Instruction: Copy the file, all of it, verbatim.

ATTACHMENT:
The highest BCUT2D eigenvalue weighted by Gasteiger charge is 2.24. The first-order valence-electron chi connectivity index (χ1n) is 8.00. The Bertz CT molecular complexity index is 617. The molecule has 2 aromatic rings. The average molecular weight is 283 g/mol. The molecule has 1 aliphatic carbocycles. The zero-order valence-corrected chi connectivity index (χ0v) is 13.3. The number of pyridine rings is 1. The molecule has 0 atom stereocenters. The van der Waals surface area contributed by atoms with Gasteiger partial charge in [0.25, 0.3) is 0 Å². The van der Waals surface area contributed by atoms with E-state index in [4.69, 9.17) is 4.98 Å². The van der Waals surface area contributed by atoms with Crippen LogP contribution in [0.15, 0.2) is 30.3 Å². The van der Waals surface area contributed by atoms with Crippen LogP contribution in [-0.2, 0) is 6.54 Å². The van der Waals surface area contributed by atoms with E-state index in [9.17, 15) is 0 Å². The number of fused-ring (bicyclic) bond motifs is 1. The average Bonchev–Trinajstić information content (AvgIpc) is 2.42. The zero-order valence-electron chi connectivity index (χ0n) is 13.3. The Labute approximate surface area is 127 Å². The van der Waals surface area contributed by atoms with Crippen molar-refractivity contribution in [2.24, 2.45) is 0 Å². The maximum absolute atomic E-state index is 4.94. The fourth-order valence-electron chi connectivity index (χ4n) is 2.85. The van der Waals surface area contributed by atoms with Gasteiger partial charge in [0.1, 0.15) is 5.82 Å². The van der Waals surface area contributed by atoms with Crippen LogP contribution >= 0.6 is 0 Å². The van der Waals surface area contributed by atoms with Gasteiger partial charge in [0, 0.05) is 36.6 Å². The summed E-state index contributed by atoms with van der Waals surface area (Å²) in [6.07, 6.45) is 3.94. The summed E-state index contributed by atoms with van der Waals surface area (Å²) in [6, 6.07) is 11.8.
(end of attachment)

The highest BCUT2D eigenvalue weighted by Gasteiger charge is 2.24. The first-order valence-electron chi connectivity index (χ1n) is 8.00. The Bertz CT molecular complexity index is 617. The molecule has 2 aromatic rings. The average molecular weight is 283 g/mol. The molecule has 1 aliphatic carbocycles. The zero-order valence-corrected chi connectivity index (χ0v) is 13.3. The number of pyridine rings is 1. The molecule has 0 atom stereocenters. The van der Waals surface area contributed by atoms with Gasteiger partial charge in [0.25, 0.3) is 0 Å². The van der Waals surface area contributed by atoms with E-state index in [4.69, 9.17) is 4.98 Å². The van der Waals surface area contributed by atoms with Crippen LogP contribution in [0.15, 0.2) is 30.3 Å². The van der Waals surface area contributed by atoms with Crippen LogP contribution in [-0.2, 0) is 6.54 Å². The van der Waals surface area contributed by atoms with E-state index in [9.17, 15) is 0 Å². The number of fused-ring (bicyclic) bond motifs is 1. The average Bonchev–Trinajstić information content (AvgIpc) is 2.42. The zero-order valence-electron chi connectivity index (χ0n) is 13.3. The Labute approximate surface area is 127 Å². The van der Waals surface area contributed by atoms with Crippen molar-refractivity contribution in [2.24, 2.45) is 0 Å². The maximum absolute atomic E-state index is 4.94. The fourth-order valence-electron chi connectivity index (χ4n) is 2.85. The van der Waals surface area contributed by atoms with Gasteiger partial charge in [0.1, 0.15) is 5.82 Å². The van der Waals surface area contributed by atoms with Crippen LogP contribution >= 0.6 is 0 Å². The van der Waals surface area contributed by atoms with Gasteiger partial charge in [0, 0.05) is 36.6 Å². The summed E-state index contributed by atoms with van der Waals surface area (Å²) in [6.07, 6.45) is 3.94. The summed E-state index contributed by atoms with van der Waals surface area (Å²) in [6, 6.07) is 11.8.